23-24 January: This Weekend in Motor Sport History

Discover the most momentous motor sports events that took place this weekend in history …….

-23 January –

1948: The first annual Automotive Equipment Display and Hot Rod Exhibition, presented by the Southern California Timing Association, opened at the National Guard Armory in Exposition Park, in Los Angeles, California.

1949: NASCAR President Bill France promoted a 100-mile race at the new Broward Speedway. The huge two-mile speedway consisted of a paved circle used as taxiways at the Ft. Lauderdale-Davie Airport, Florida, US. Red Byron set the pack in qualifying with a speed of just over 115 mph. Lloyd Christopher won a preliminary 10-mile “Strictly Stock Late Model” race. Fonty Flock won the 50-lap feature at an average speed of 97 mph.

1955: The Argentine 1000 Kilometers World Sports Car Championship was won by Enrique Saenz Valiente and Jose Maria Ibanez in a Ferrari.

1966: Dan Gurney won his fourth consecutive Riverside 500 to set a Grand National record. Gurney’s streak would be broken the following year, but he would win again at Riverside in 1968. All five of Gurney’s career Grand National victories occurred at Riverside. He also won races in the Indy Car, NASCAR, Can-Am, and Trans-Am Series. Gurney was the first of three drivers to have won races in Sports Cars (1958), Formula One (1962), NASCAR (1963), and Indy Car (1967) (the other two being Mario Andretti and Juan Pablo Montoya). In 1967, after winning the 24 hours of Le Mans together with A.J. Foyt, he spontaneously sprayed champagne while celebrating on the podium. Apart from starting this tradition, he also was the first to put a simple right-angle extension on the upper trailing edge of the rear wing. This device, called a Gurney flap, increases downforce and, if well designed, imposes only a relatively small increase in aerodynamic drag. At the 1968 German Grand Prix he became the first driver ever to use a full face helmet in Grand Prix racing.

1972: Jackie Stewart won the first Argentine Grand Prix run since 1960. Argentina’s Carlos Reutemann made his Grand Prix debut in spectacular fashion, claiming pole in his Brabham BT34. Brabham also had a new manager, Bernie Ecclestone. Lotus appeared for the first time in gold and black John Player colours. Sand & gravel strewn on the track in an early incident caused several problems. New Lotus driver Dave Walker stalled, ran back to the pits for a hammer and re-started, but was disqualified for using tools not carried in the car. Meanwhile, Reine Wisell, replaced at Lotus by Walker, continued after getting out of his BRM and manually unsticking the throttle. Reutemann gambled on softer tyres and quickly faded, but after pitting late for new tyres, charged from 14th back to 7th. Stewart’s Tyrell won by 25.9 seconds over Denis Hulme in a McLaren.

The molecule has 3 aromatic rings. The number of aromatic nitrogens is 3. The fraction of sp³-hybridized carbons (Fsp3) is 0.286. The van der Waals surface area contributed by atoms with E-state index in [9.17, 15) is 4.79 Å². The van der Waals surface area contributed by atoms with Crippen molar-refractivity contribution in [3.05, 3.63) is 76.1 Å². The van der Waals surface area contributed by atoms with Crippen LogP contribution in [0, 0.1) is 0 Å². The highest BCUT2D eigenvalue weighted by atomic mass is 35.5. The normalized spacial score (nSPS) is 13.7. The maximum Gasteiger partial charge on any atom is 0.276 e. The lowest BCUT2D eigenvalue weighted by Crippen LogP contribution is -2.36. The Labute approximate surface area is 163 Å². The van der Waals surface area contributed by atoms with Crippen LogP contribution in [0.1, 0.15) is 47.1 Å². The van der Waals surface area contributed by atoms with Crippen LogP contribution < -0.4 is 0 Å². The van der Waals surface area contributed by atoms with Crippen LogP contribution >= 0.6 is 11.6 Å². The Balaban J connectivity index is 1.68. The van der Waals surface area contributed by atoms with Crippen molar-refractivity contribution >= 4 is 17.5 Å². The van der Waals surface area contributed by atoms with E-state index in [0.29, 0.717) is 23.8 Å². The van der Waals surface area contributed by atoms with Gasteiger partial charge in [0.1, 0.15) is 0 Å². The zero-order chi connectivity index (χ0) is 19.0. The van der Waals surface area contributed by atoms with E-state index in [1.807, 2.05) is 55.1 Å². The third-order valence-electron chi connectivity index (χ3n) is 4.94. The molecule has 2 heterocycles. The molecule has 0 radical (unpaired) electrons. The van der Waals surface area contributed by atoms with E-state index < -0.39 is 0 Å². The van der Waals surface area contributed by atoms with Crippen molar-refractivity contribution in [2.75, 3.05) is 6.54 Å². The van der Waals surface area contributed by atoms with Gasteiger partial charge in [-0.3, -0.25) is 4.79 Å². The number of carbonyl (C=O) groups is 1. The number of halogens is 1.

1972: Richard Petty won a fog shortened NASCAR GN “Western 500” at Riverside International Raceway. The race began in foggy conditions which worsened, forcing the race to be flagged after 149 of a scheduled 191 laps. Just days earlier, STP had signed a multi-year sponsorship of Petty. The trio of A.J. Foyt, Bobby Allison and Petty dominated the race. Foyt was in 2nd when his transmission broke on lap 107 and Allison was slowed late by a faulty valve spring. Allison’s Chevy was over a minute behind Petty’s Dodge when the red and checkered flags fell. Bobby Isaac, Ray Elder and Hershel McGriff rounded out the top five. Mark Donohue debuted Roger Penske’s AMC Matador. The Bown family had a promising day go sour. GNW star Dick qualified 5th only to have the hood fly up on the pace lap!. He returned to finish 13th while young son Chuck, making his GN debut, crashed.

1977: Carlos Reutemann secured his first win for Ferrari at the Brazilian Grand Prix, his second victory at the event. James Hunt led for half the race until he was forced to pit and concede the lead, and he eventually took second while Niki Lauda was third. After the race an angry Carlos Pace accused Hunt of reckless driving. “He came much too close to me to overtake,” Pace fumed. “There was plenty of room for him to pass and yet he cannoned into mine. The nose covering and radiator were torn off and I was forced to stop.” Hunt ignored Pace’s tirade, but instead slammed race organisers who he claimed in an attempt to clean the track had “scrubbed it so thoroughly we lost traction”. He had a point as seven cars skidded off and only seven of the 22 starters finished. Hunt also took a pop at the media saying he had suffered “harassment by the press”.